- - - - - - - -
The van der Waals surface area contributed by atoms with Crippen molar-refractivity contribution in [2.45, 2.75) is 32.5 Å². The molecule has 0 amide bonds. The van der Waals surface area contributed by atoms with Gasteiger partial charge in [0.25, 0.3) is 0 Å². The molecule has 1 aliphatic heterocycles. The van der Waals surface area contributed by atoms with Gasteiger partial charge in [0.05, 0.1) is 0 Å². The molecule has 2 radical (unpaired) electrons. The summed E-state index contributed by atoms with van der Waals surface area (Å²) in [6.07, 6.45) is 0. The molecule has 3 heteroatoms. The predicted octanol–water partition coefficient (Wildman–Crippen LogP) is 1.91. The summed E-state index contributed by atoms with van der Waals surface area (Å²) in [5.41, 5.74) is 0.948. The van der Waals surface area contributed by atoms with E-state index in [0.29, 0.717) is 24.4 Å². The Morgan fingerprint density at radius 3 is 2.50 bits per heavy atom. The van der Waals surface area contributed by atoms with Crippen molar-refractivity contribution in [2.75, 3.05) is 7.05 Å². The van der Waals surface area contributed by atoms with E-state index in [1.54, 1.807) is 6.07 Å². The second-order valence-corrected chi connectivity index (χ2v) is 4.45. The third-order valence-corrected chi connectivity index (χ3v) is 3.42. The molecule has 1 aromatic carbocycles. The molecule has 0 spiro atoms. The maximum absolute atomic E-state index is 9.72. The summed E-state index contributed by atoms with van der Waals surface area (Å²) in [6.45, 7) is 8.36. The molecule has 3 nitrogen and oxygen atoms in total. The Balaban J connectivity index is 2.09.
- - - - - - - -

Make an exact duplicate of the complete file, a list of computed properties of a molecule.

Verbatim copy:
The van der Waals surface area contributed by atoms with Crippen molar-refractivity contribution in [2.45, 2.75) is 32.5 Å². The molecule has 0 amide bonds. The van der Waals surface area contributed by atoms with Gasteiger partial charge in [0.25, 0.3) is 0 Å². The molecule has 1 aliphatic heterocycles. The van der Waals surface area contributed by atoms with Gasteiger partial charge in [0.05, 0.1) is 0 Å². The molecule has 2 radical (unpaired) electrons. The summed E-state index contributed by atoms with van der Waals surface area (Å²) in [6.07, 6.45) is 0. The molecule has 3 heteroatoms. The predicted octanol–water partition coefficient (Wildman–Crippen LogP) is 1.91. The summed E-state index contributed by atoms with van der Waals surface area (Å²) in [5.41, 5.74) is 0.948. The van der Waals surface area contributed by atoms with E-state index in [0.29, 0.717) is 24.4 Å². The Morgan fingerprint density at radius 3 is 2.50 bits per heavy atom. The van der Waals surface area contributed by atoms with Crippen molar-refractivity contribution in [2.75, 3.05) is 7.05 Å². The van der Waals surface area contributed by atoms with E-state index in [1.54, 1.807) is 6.07 Å². The second-order valence-corrected chi connectivity index (χ2v) is 4.45. The third-order valence-corrected chi connectivity index (χ3v) is 3.42. The molecule has 1 aromatic carbocycles. The molecule has 0 spiro atoms. The maximum absolute atomic E-state index is 9.72. The summed E-state index contributed by atoms with van der Waals surface area (Å²) in [6.45, 7) is 8.36. The molecule has 3 nitrogen and oxygen atoms in total. The Balaban J connectivity index is 2.09.